The SUBE Card

UPDATE: Note that as of December 2012, bus fares will start at 3 pesos if you do not pay with a Sube card.

If you’ve been in Buenos Aires over the last few weeks you may have noticed long queues snaking up and down the street outside shopping centres or post offices. I’ve had lots of people on the tour ask me what is going on so an explanation is in order.

Buenos Aires does not have an integrated transport system. The 5 Subte lines are run by the same organisation but the 141 bus lines are operated by 90 separate companies and the trains are independent of both. This means that it’s not possible to get a daily, weekly or monthly pass to travel around – you have to buy your ticket every time you travel.

To make the life of the PorteƱo commuter a little easier, in 2009 the Federal Government launched the SUBE card which can be electronically charged up with cash and then used on the Subte and on the buses, saving time and paper (although not money – the fare is the same as paying cash for each trip). On introduction they set deadlines by which all bus lines should be equipped with readers. These came and went but by the middle of 2010 the vast majority of the city’s 10,000 buses were SUBE friendly.

SUBE Queue in Abasto

SUBE Queue in Abasto

At the beginning of 2012 things began to change, and change quickly. Early in January it was announced that the cost of a single trip on the Subte would rise from 1.10 to 2.50 pesos, an increase of 127% – effective virtually immediately. Shortly afterwards, a second announcement was made that in order to continue to receive the subsidised cost of a bus or train ticket you would have to pay with a SUBE card, anyone paying with cash would have to pay a new (unannounced) price.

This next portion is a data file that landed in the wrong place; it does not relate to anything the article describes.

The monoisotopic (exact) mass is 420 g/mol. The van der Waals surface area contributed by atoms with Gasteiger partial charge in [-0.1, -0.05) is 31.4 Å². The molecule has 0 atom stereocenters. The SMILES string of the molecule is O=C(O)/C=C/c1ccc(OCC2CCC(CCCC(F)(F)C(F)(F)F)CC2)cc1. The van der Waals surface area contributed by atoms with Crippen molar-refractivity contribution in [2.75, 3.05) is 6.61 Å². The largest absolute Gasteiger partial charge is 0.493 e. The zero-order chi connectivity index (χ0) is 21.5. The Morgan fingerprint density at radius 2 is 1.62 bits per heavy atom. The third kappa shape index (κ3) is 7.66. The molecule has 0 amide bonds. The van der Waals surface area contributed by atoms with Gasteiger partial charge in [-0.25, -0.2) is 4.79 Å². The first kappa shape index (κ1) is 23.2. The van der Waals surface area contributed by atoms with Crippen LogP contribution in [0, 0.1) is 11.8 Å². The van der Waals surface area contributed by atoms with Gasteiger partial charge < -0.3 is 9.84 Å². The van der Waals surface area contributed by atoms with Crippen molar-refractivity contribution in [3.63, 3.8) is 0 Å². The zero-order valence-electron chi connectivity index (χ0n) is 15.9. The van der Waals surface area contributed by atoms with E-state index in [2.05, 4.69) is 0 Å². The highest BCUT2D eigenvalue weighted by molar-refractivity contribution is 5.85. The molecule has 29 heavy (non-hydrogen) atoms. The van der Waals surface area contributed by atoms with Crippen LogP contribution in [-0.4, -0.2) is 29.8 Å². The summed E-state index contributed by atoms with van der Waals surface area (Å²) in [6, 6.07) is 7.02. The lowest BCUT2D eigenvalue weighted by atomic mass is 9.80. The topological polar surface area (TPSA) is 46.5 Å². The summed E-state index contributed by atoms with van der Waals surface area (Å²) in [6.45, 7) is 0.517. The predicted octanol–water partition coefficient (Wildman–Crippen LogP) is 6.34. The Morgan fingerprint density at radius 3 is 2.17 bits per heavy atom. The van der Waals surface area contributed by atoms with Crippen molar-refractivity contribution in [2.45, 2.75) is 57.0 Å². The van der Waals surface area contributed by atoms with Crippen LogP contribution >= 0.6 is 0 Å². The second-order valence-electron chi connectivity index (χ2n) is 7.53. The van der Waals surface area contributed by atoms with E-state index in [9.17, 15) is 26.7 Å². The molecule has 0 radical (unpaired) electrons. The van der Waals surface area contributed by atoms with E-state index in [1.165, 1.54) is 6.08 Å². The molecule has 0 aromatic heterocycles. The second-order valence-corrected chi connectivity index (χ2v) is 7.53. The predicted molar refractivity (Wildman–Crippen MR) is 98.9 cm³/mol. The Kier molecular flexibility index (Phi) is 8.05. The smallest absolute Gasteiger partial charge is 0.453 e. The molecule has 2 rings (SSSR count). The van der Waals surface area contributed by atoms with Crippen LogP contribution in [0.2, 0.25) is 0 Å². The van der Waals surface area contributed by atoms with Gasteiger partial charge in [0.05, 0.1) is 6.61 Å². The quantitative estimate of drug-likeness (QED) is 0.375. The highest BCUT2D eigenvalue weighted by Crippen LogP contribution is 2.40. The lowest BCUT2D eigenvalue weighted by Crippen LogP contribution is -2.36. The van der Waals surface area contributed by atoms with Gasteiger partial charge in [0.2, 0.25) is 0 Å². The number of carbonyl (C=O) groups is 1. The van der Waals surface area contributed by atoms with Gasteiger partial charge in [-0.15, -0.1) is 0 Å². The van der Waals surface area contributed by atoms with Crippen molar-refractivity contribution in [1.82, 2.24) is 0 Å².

The original deadline for this change was 10th Feb, barely 2 weeks after the announcement was made through a TV advertisement (nobody in the Government made any comment). Cards were being handed out for free, but each one needed to be registered and linked to an individual ID card (or passport), so people started queueing to get hold of a card. They kept queueing as the dedicated SUBE kiosks were only assigned 100 cards each to start with, so stocks quickly ran out. Then the system went down.

SUBE queue in the Plaza de Mayo

SUBE queue in the Plaza de Mayo

After a week of people missing work in order to stand in line for 4 hours to get a card that wasn’t there, it was announced that the application could now be made online. Except the site didn’t work for the first 3 days. They then opened stands in seaside resorts so people could spend their holidays queueing, but they ran out of cards too.

Eventually as frustration mounted on the 9th February, the day before the deadline the Government announced (with a straight face) that despite all the adverts they had produced, Argentinians needed to be a little less “sleepy” and needed to get their hands on a SUBE card and to help them, they would generously extend the deadline to March 2nd. People are still queueing and they still haven’t announced how much a bus journey will be.

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